“Modern Family,” now in its eighth season, has the baffling ability to be simultaneously progressive and outdated. For a TV show that boasts both a gay couple and an interracial couple as part of the main cast, it still manages to rely heavily on stereotypes that are tiresome, irritating and sometimes deeply offensive. This season’s premiere, in fact, took a storyline of one of the families going down to celebrate a cousin’s wedding in Mexico as an opportunity for the writers to unload practically every lazy, stale and painfully unfunny “joke” about Mexicans they could think of.
So when I found out the second episode of the new season would feature a transgender character, I wasn’t sure what to think. On one hand, I was delighted to read that the character would be played by an actual trans actor. Hollywood has been slowly moving away from using trans people as plot twists, inducing disgust and horror, to portraying them in a sympathetic manner that shines a light on the issues they face. However, the industry has been slow to let trans people represent themselves on-camera.
Aside from Laverne Cox on “Orange is the New Black,” most trans roles have been played by cis actors. Jeffrey Tambor, who recently won his second Emmy for playing trans woman Maura in “Transparent,” has actually acknowledged this issue multiple times in the past and gave a particularly impassioned acceptance speech during the awards ceremony asking directors to hire more trans actors to play trans roles. So “Modern Family” casting a trans actor, and a trans child actor at that — a network television first — is refreshing and worth acknowledging.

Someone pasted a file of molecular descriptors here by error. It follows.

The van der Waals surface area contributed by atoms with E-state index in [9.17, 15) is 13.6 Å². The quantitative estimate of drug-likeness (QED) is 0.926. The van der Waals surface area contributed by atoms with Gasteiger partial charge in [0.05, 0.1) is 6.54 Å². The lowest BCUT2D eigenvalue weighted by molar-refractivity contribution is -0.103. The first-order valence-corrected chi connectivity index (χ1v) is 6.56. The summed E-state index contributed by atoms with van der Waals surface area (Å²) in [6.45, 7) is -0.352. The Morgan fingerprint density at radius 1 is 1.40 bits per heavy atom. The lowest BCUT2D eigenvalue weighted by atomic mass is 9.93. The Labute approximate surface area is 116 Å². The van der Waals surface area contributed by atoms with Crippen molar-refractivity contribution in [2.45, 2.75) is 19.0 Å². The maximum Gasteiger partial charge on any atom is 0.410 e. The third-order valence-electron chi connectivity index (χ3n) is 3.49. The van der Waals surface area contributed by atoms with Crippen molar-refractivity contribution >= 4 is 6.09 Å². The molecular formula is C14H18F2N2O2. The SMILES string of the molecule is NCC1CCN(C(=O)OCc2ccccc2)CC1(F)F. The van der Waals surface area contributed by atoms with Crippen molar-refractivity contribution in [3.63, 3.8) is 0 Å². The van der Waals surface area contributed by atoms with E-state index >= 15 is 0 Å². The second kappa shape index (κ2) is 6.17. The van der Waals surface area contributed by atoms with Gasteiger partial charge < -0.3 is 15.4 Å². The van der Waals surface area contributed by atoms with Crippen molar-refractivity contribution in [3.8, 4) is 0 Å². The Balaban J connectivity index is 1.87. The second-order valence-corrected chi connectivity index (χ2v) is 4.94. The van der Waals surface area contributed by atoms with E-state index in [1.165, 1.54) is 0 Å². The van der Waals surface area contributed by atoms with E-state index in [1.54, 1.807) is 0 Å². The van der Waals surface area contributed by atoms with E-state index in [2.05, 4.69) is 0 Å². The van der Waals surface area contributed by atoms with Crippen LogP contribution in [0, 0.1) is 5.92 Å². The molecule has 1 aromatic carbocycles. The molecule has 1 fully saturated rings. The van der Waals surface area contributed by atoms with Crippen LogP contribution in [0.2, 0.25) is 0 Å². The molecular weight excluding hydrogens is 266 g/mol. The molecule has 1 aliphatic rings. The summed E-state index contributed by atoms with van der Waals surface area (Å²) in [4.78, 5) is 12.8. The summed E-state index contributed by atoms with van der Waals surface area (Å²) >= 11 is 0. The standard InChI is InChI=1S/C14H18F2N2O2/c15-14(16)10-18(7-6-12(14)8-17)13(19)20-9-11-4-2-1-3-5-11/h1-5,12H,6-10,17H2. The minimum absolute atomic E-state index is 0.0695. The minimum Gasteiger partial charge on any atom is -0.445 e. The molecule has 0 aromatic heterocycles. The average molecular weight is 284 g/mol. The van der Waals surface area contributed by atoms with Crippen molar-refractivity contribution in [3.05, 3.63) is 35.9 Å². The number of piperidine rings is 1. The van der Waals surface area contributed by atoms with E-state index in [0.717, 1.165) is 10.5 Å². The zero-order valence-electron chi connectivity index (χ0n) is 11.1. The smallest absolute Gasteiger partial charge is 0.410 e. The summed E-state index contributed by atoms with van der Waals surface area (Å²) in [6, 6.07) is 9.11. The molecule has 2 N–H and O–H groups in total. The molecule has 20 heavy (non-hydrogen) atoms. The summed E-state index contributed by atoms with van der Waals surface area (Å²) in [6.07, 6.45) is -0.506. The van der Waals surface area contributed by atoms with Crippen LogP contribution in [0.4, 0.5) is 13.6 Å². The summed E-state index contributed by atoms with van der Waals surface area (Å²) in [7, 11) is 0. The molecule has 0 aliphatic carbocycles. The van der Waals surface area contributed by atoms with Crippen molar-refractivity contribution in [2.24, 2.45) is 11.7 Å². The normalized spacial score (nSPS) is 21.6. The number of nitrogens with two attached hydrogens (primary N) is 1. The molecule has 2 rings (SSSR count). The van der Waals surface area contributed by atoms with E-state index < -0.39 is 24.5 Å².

On the other hand, this could be a chance for the writers to reveal their prejudices against trans people under the guise of satire and subversive-but-actually-not-really humor. I worried the show might trot out a forced gag about a hot-button trans issue like the North Carolina “bathroom bill,” thereby trivializing and cheapening the dangers trans people face every day. I worried that characters would trip up over pronouns and names, that hurtful acts like misgendering and deadnaming might be hand-waved away with “well at least we’re trying!”
Turns out, I didn’t have to worry about any of that. The character Tom, who we learn from another character in a stage whisper complete with raised eyebrows was once called Tina, was on screen for approximately 15 seconds and said a total of eight words. Yes, I counted. Instead, he’s not so much a character as much as he is a plot device through which two characters examine their own prejudices and concern over potentially being intolerant. And while I was glad to be spared of any of the terrible scenarios I was envisioning, I wasn’t exactly impressed to see a trans character reduced to a prop for the main characters’ enlightenment.
Privilege of any kind should be examined; you won’t find me disagreeing with that statement. People who position themselves as progressive and accepting of others but whose inner circles don’t reflect their claims should think carefully about why that is and what that says about them. But this kind of self-reflection should be done automatically and without prompting from some mythic, marginalized figure appearing just to deliver a message before poofing out of existence.
Yes, “Modern Family” is a TV show, and a sitcom at that, so the show’s creators probably had to sign a blood contract ensuring every episode ended with a message. But at whose expense? Is Tom as a character really inspiring if all he does is somehow inspire guilt just for existing? Is “Modern Family” really that daring when all it dares to do with marginalized characters is treat them as jokes or props? Maybe I’m taking this too seriously. Or maybe I’m just acutely aware that, if I were a character on a sitcom like “Modern Family,” I wouldn’t be a person with my own thoughts and feelings — I’d just be a lesson.